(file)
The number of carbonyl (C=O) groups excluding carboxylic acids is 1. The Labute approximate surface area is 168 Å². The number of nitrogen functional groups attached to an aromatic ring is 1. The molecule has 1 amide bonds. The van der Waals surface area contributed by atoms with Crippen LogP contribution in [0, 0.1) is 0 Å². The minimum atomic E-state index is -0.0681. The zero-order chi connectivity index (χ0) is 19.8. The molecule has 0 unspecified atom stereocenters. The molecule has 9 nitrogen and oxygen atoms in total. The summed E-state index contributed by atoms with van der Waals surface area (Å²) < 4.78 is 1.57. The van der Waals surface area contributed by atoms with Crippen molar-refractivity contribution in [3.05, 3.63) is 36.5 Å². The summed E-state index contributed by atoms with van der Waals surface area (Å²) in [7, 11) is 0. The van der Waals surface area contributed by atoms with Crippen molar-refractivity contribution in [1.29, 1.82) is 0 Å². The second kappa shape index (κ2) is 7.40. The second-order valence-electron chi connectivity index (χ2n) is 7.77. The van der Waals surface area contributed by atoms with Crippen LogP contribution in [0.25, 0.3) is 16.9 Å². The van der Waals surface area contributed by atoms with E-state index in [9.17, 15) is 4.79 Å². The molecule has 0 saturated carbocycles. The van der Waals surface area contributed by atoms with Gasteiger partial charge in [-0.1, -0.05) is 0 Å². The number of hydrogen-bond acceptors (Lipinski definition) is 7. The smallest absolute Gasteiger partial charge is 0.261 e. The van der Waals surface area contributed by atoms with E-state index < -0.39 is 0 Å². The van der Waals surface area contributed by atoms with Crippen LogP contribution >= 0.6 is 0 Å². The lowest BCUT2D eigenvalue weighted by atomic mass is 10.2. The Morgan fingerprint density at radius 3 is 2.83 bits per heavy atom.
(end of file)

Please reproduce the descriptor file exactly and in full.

The number of carbonyl (C=O) groups excluding carboxylic acids is 1. The Labute approximate surface area is 168 Å². The number of nitrogen functional groups attached to an aromatic ring is 1. The molecule has 1 amide bonds. The van der Waals surface area contributed by atoms with Crippen LogP contribution in [0, 0.1) is 0 Å². The minimum atomic E-state index is -0.0681. The zero-order chi connectivity index (χ0) is 19.8. The molecule has 0 unspecified atom stereocenters. The molecule has 9 nitrogen and oxygen atoms in total. The summed E-state index contributed by atoms with van der Waals surface area (Å²) < 4.78 is 1.57. The van der Waals surface area contributed by atoms with Crippen molar-refractivity contribution in [3.05, 3.63) is 36.5 Å². The summed E-state index contributed by atoms with van der Waals surface area (Å²) in [7, 11) is 0. The van der Waals surface area contributed by atoms with Crippen molar-refractivity contribution in [1.29, 1.82) is 0 Å². The second kappa shape index (κ2) is 7.40. The second-order valence-electron chi connectivity index (χ2n) is 7.77. The van der Waals surface area contributed by atoms with Crippen LogP contribution in [0.25, 0.3) is 16.9 Å². The van der Waals surface area contributed by atoms with E-state index in [9.17, 15) is 4.79 Å². The molecule has 0 saturated carbocycles. The van der Waals surface area contributed by atoms with Gasteiger partial charge in [-0.1, -0.05) is 0 Å². The number of hydrogen-bond acceptors (Lipinski definition) is 7. The smallest absolute Gasteiger partial charge is 0.261 e. The van der Waals surface area contributed by atoms with E-state index < -0.39 is 0 Å². The van der Waals surface area contributed by atoms with Crippen LogP contribution >= 0.6 is 0 Å². The lowest BCUT2D eigenvalue weighted by atomic mass is 10.2. The Morgan fingerprint density at radius 3 is 2.83 bits per heavy atom.